To what extent can the recent opening of Primark’s biggest store in Birmingham, be argued to be a strategy to pull shoppers back onto the highstreet?
Primark is an Irish fast fashion retailer which can be found in eleven different countries, showing that sales are mainly made through stores rather than an online website. The issue lies with the latest statistics surfacing that 51% of British people prefer to shop online because high street shops are failing to cater to everyone’s needs. Primark can be seen to respond to this issue by recently opening up the ‘The World’s Biggest Primark’ which is located in Birmingham. It can be suggested that Primark already have an advantage over other failing stores as they have no online presence, therefore suggesting that Primark are more likely to get customers through the doors as shoppers have no other source they can turn to. Is this considered as an advantage or a disadvantage if there e-commerce presence is non-existent? The idea that Primark have no online store could inevitably encourage shoppers to ‘impulse buy’ as they have to actually go into stores to make purchases, making them more inclined to buy more. (Anon, 11th April 2019) However, companies like ASOS which are completely based online, show that they are grading alongside competitors that are both in-store and online. Further implying the suggestion that e-commerce is continuing to be a benefit to companies as they are producing the same, if not more, revenue than stores who still remain on the high street. (Tugaba Sabanoglu, April 25th 2019)
The strategies that Primark have implemented to lure shoppers back onto the high street include new in-store experiences that spread over all of the five floors, the shop features three different dining experiences, including a “Disney at Primark” Cafe which is complete with interactive table features and Mickey Mouse inspired food, Primark’s largest beauty studio which caters for eyelashes, eyebrows, make-up, hair and nails as well as a Barbers which are pulling in the male audience. An interesting feature Primark has used is allowing shoppers to have free wifi which directs users straight to the firm’s Instagram page, again tempting customers to be more involved with the store. The list of features continues, as the megastore also has a personalised T-shirt printing station and a “Primarket” section which displays some of the store’s favourite vinyls. As captivating as these new features may be, it seems that the attention is being taken away from the main thing that the store became known for; the clothes. This could be argued that the clothes are no longer the pull that will get customers into the store, suggesting further that the firm had to make drastic changes and include these new experiences as a possible last resort to attract people back to the market. (Katie Grant, April 13th 2019)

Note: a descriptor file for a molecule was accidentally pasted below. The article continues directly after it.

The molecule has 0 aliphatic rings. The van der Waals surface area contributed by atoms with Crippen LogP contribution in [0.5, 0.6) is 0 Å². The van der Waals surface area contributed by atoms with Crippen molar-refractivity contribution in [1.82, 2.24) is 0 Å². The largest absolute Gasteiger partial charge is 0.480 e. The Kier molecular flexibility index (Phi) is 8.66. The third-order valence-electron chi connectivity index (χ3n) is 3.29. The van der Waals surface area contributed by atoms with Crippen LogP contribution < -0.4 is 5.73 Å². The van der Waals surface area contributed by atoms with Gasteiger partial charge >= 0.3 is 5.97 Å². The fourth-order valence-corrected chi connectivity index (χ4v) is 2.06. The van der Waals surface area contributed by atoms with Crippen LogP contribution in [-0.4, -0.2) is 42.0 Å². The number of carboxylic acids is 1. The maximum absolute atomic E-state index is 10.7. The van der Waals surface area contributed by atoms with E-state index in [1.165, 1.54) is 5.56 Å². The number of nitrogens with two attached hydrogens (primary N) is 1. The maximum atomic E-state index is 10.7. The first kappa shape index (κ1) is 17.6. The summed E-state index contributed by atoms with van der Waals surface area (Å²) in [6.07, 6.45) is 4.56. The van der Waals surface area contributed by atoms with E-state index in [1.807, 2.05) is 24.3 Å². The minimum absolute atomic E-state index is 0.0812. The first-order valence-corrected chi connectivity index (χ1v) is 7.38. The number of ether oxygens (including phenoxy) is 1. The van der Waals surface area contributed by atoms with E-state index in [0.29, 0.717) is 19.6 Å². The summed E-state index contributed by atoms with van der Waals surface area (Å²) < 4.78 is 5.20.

Sources that have surfaced imply that in actual fact Primark’s financial development is taking a steady increase, implying that Primark is actually having no problem staying on the market. ‘Fashion United’ have said that a final dividend of 29.65p (was paid on January 12th 2018) has been proposed to shareholders, joining this together with the interim dividend of 11.35p (was paid on July 7th 2017) will result in a total of 41.0p for the following year, creating a sufficient increase of 12%. The site has suggested that Primark are performing better than expected, particularly in the UK as sales were 10% ahead of last year (2016). The graph below of Primark’s financial development clearly demonstrates that the revenue and net income gained from 2010 to 2017 has taken a gradual but positive increase, showing that the revenue has gone from just below £3,000 to £7,000 within seven years. (Prachi Singh, 7th November 2017)
Graph above shows the Revenue and Net Income of Primark over the duration of seven years. (Tugba Sabanoglu, April 25th 2019)
In more recent years, the owner of Primark, Associated British Foods, reported that the firm “delivered its most significant profit growth in recent years, in 12 moths the retail revenue was up by 6% at £7bn and operating profit was up by 15% to £843bn”, the owner said that the store performed best in the UK with a 1.2% increase in like-for-like sales. It is clear to see here that in actual fact the growth of e-commerce hasn’t impacted Primark’s sales in a negative light, it has instead surprisingly benefited the firm as it causes shoppers to flood through the doors of the store, because that is there only source of getting their hands on Primark’s goods. Another suggestion as to why Primark’s sales has increased is due to the combination of their low prices with their immense selection of fashion items to choose. Primark’s business strategy will always remain the same; low prices and large amounts of stock. It could be argued that they don’t have to compete with other rising e-commerce based firms because they can’t compete against Primark’s low prices. Therefore, this suggests that e-commerce hasn’t had a detrimental effect to a high street based store like Primark because of their well thought out, successful business strategy. (Caitlin Morrison, 6th November 2018)